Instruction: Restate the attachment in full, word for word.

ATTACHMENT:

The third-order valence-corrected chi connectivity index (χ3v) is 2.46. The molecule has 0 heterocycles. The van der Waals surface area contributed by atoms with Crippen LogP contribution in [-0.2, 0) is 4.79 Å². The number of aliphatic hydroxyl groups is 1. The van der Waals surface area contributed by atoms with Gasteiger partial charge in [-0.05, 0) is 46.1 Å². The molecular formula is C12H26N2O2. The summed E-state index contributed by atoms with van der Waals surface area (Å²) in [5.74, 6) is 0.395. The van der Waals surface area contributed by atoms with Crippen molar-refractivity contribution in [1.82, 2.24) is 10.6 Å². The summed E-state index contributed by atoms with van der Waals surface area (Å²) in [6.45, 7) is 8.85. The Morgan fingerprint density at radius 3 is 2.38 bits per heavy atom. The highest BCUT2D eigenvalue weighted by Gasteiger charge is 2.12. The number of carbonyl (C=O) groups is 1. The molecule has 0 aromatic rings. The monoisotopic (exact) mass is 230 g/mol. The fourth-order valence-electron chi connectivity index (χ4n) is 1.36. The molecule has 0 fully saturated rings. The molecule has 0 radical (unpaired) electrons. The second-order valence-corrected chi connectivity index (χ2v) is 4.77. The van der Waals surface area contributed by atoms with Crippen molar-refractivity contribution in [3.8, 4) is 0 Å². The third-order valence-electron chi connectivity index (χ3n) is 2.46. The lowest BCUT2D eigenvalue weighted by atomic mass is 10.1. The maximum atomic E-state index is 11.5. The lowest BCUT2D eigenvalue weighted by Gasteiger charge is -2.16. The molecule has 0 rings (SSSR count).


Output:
The third-order valence-corrected chi connectivity index (χ3v) is 2.46. The molecule has 0 heterocycles. The van der Waals surface area contributed by atoms with Crippen LogP contribution in [-0.2, 0) is 4.79 Å². The number of aliphatic hydroxyl groups is 1. The van der Waals surface area contributed by atoms with Gasteiger partial charge in [-0.05, 0) is 46.1 Å². The molecular formula is C12H26N2O2. The summed E-state index contributed by atoms with van der Waals surface area (Å²) in [5.74, 6) is 0.395. The van der Waals surface area contributed by atoms with Crippen molar-refractivity contribution in [1.82, 2.24) is 10.6 Å². The summed E-state index contributed by atoms with van der Waals surface area (Å²) in [6.45, 7) is 8.85. The Morgan fingerprint density at radius 3 is 2.38 bits per heavy atom. The highest BCUT2D eigenvalue weighted by Gasteiger charge is 2.12. The number of carbonyl (C=O) groups is 1. The molecule has 0 aromatic rings. The monoisotopic (exact) mass is 230 g/mol. The fourth-order valence-electron chi connectivity index (χ4n) is 1.36. The molecule has 0 fully saturated rings. The molecule has 0 radical (unpaired) electrons. The second-order valence-corrected chi connectivity index (χ2v) is 4.77. The van der Waals surface area contributed by atoms with Crippen molar-refractivity contribution in [3.8, 4) is 0 Å². The third-order valence-electron chi connectivity index (χ3n) is 2.46. The lowest BCUT2D eigenvalue weighted by atomic mass is 10.1. The maximum atomic E-state index is 11.5. The lowest BCUT2D eigenvalue weighted by Gasteiger charge is -2.16. The molecule has 0 rings (SSSR count).